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  • Neutrals
  • Neutrals
  • Neutrals
  • Neutrals
  • Neutrals

Anouk Kruithof is a Dutch artist whose exhibitions and books merge the social, conceptual, and photographic; performance and video. As evident in her recent solo show, at Amsterdam’s Boetzelaer|Nispen Gallery.

Kruithof made a variety of works such as sculptures and photographed analogue screenshot-montages re-interpreting the imagery in a search for new value and new meaning. The works acknowledge that the strategically staged, sometimes Photoshopped and cropped imagery filling the Instagram accounts, which she has researched, lack integrity to be viewed as pure evidence. To her the bigger issue remains, of what the strategies of the various corporate/bureaucratic entities, doing the posting, are, and how much effect the images and accompanying text they post have on people's thoughts and actions in order to achieve their goals. Yet her main reason for studying these images is not to question the entities’ goals and interests, but to express the inspiration that the images and the information contained in this new digital medium have given her. Together they communicate progress and the ambition of human endeavour in a very convincing manner.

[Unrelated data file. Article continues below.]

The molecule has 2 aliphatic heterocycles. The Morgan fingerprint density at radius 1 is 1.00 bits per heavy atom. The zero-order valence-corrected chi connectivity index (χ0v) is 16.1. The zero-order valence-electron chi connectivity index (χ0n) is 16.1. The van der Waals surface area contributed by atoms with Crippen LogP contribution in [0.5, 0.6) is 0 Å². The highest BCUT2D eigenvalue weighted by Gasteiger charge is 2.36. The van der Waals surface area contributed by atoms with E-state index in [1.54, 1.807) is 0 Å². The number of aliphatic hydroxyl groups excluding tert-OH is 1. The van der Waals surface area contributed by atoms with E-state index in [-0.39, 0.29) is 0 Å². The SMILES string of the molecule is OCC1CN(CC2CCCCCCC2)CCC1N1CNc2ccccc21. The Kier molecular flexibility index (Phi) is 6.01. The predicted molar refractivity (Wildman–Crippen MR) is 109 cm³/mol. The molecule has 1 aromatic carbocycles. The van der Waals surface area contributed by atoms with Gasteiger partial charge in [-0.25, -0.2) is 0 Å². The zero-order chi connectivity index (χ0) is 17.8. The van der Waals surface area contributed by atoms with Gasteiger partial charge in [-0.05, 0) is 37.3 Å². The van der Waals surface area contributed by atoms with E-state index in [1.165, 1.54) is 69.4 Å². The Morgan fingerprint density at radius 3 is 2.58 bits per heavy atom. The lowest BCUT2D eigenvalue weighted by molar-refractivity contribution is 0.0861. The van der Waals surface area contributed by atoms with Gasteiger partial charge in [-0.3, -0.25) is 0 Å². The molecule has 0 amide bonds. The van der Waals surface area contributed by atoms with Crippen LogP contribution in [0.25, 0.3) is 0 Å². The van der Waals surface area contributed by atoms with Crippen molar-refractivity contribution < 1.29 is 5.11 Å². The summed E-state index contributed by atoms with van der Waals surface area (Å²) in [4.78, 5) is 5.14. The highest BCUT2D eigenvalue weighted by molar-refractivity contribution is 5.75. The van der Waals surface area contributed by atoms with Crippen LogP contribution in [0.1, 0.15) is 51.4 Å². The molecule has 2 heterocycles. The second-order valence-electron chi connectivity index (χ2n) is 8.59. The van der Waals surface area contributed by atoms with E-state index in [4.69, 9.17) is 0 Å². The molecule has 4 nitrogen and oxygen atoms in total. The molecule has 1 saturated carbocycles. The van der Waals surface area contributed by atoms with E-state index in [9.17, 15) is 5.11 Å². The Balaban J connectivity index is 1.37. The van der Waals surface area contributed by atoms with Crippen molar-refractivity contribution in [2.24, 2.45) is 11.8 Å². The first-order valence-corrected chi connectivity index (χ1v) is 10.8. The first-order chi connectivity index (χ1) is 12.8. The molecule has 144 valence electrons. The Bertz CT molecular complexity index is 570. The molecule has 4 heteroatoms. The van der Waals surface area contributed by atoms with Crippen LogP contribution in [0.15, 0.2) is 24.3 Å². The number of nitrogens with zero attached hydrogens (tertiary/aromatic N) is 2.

According to Kruithof, now that everyone is to a certain degree a ‘pirate’, questions about the act of appropriation itself are no longer that relevant. However, all the works in Evidence revolve around the question of how a re-contextualisation of an image can add meaning. To explore a range of different possible meanings, Kruithof used different criteria when selecting the source screenshots that would comprise the starting point for a given work.

Neutrals is a set of seven sculptures, of metal and prints on different kinds of PVC sheets. The images on the prints are taken from screenshots of the TSA’s Instagram feed showing neatly displayed groups of confiscated items, mainly weapons. For documentation, the identity cards of the contraband owners were part of the display, but for privacy reasons they were always blurred up to a point where even the gender or race of the person were no longer discernible. Kruithof took out just those blurred ID cards and printed them on the different plastics.

The metal constructions which the prints are laying, or stretched on, form the sculptural bodies of a new physical existence, parallel to the original digital existence as images on an Instagram account. The metal shapes appear to have a de-humanised emotionality equal to the imagery added to them.

ArtistAnouk Kruithof, Amsterdam, Netherlands 
PlaceBoetzelaer & Nispen Gallery, Amsterdam, Netherlands 
Technical info | PVC sheets
Picture creditsAnouk Kruithof, Pim Top